Warren Gatland: Scots lack ‘X-factor’ but they can beat England

WALES coach Warren Gatland has backed Scotland to win their opening RBS Six Nations Championship match with England in spite of not possessing what he termed “X-Factor” players.

The Kiwi has returned from the Rugby World Cup with his stock enhanced after Wales reached the semi-finals and, while confirming that Gethin Jenkins will miss the opening matches of the tournament and stand-off Rhys Priestland could also miss Scotland’s visit to Cardiff on the second weekend, he is confident that Wales will be a Six Nations contender.

But when asked about Scotland’s chances he was typically candid, stating that he believed they would open with a Murrayfield victory over England and head to Cardiff in confident mode, while insisting that they would be “limited” with Dan Parks at stand-off.

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Parks lost his place in the World Cup to Ruaridh Jackson but the 23-year-old Glasgow stand-off has only appeared fleetingly since returning from the tournament due to the hamstring injury he suffered early in the final pool game against England. He is returning to training this week but cannot be considered due to his lack of game-time, which leaves Parks vying with Greig Laidlaw and the uncapped Duncan Weir.

“He will go with Parks,” said Gatland confidently. “And I’d expect them to play Sean Lamont in the midfield and go with more of a kicking game.

“With Dan he’ll have to use Lamont to get across the gain-line and perhaps play the corners more. You can only play with the cards you’re dealt. Scotland tried to play rugby in the World Cup and are definitely a more dangerous team, but they are still a little limited and struggle to score tries.

“It’s not through a lack of trying. Scotland have a very good forward pack and a lot of competition, so Andy has a few choices up front. In the backs he just lacks a little of the X-Factor and I think Tim Visser will make a difference when he becomes available for Scotland.”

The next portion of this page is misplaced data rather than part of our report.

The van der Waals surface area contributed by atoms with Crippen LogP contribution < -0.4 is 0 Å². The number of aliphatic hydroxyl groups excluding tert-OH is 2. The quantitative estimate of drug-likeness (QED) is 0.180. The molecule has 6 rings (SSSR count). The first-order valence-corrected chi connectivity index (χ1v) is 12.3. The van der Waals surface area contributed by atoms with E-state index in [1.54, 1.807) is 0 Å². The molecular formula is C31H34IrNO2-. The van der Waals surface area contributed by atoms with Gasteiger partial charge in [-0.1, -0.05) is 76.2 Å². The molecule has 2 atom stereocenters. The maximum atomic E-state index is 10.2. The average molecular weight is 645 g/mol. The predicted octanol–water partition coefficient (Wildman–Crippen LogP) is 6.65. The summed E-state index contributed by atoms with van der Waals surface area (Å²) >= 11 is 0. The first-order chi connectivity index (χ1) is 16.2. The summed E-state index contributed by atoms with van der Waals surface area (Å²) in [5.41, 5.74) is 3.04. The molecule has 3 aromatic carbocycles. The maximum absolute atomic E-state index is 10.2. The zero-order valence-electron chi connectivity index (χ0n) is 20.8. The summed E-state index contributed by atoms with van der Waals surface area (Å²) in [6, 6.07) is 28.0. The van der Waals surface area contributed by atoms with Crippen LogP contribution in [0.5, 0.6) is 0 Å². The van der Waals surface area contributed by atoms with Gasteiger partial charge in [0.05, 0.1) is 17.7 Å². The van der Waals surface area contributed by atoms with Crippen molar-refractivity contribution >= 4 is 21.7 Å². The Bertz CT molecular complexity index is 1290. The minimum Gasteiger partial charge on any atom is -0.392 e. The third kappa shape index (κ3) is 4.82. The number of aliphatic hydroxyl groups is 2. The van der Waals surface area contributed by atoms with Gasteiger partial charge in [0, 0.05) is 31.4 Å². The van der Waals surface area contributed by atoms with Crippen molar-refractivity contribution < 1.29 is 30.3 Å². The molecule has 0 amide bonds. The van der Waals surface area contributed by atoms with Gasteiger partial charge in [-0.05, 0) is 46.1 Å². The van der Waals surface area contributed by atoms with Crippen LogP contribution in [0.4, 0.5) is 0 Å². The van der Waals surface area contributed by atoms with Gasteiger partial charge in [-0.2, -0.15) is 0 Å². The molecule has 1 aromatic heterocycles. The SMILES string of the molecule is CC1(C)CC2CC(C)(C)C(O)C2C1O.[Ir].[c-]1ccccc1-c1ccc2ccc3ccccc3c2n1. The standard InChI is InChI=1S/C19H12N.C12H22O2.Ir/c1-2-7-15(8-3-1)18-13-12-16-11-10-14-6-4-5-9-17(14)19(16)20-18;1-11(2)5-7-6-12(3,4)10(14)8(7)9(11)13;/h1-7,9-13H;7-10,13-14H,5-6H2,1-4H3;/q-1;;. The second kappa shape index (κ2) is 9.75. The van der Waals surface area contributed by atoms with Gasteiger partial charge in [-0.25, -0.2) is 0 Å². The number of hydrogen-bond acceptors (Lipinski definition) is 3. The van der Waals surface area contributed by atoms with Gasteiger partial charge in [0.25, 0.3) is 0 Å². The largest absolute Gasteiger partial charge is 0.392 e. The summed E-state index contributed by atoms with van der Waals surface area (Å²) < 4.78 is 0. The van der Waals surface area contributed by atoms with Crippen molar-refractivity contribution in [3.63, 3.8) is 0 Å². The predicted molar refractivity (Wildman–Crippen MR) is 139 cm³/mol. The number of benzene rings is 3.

Yet, Gatland remains sure that the Calcutta Cup will be left in Scotland for the first time in four years.

“I believe Scotland have a great chance of beating England,” said. “I think England will get better as the tournament goes on, but there will be a few youngsters playing their first Calcutta Cup game at Murrayfield and, with the hostility that that brings, they may be a little bit short.

“It’s definitely the best time for anyone to get England, first-up with a new coaching set-up, new players coming in, inevitably a bit disorganised and so a bit vulnerable, and at home is great for Scotland.

“And that sets them up for coming to us. We under- estimated Scotland a bit two years ago and nearly got caught with our pants down. They probably should have won that game, but we got out of jail in the last ten minutes.

“Last year we went up to Scotland well prepared, thinking ‘don’t make the same mistake as we did in 2010’ and played well in the first half and then shut the door in the second and didn’t let Scotland get back into the game. So, we know we have to do that again and not make the same mistakes we made at home two years ago.

“In the four years I’ve been involved with Wales in this tournament we’ve won four times against Scotland, but there is no doubt that they are a more dangerous team now and, if they don’t pick up too many injuries, they are going to be a tough team to beat.”

The opening games will be significant for both coaches, not least when set against the intriguing sub-text that will run through this championship, of which of Gatland, Robinson or Declan Kidney will be chosen at its conclusion to lead the British and Irish Lions in 2013.

Gatland knows the value of a good start with victories over Ireland and Scotland liable to put him into pole position, while two for Robinson will hand him the honour. Gatland added: “All the focus for us all is just one the first game. This competition is all about momentum and confidence and, if you can win your first game and get on a little bit of a roll, you get that self-belief and become very hard to beat.

“Andy’s very well aware of that having played himself in the Five Nations and coached England and Scotland, and so he knows that, if they can win that first game, they can have a good championship. We’re thinking the same, that if we can go to Ireland and get a good result then it sets us up for a good championship, but if we and Scotland win it sets up a great match in Cardiff.

“I think the three Celtic nations will be strong this year. We all have a bit of stability in terms of our clubs and coaching set-ups, while England, France and Italy have new coaching teams and it takes a little time to get used to new voices and ideas.

“Ireland are riding on the crest of a wave with the way their provinces are playing, it’s good for us that the Blues are in the quarter-finals and, for the first time in a long time, a Scottish side is in the quarter-finals and that does have an impact on the national side as well.”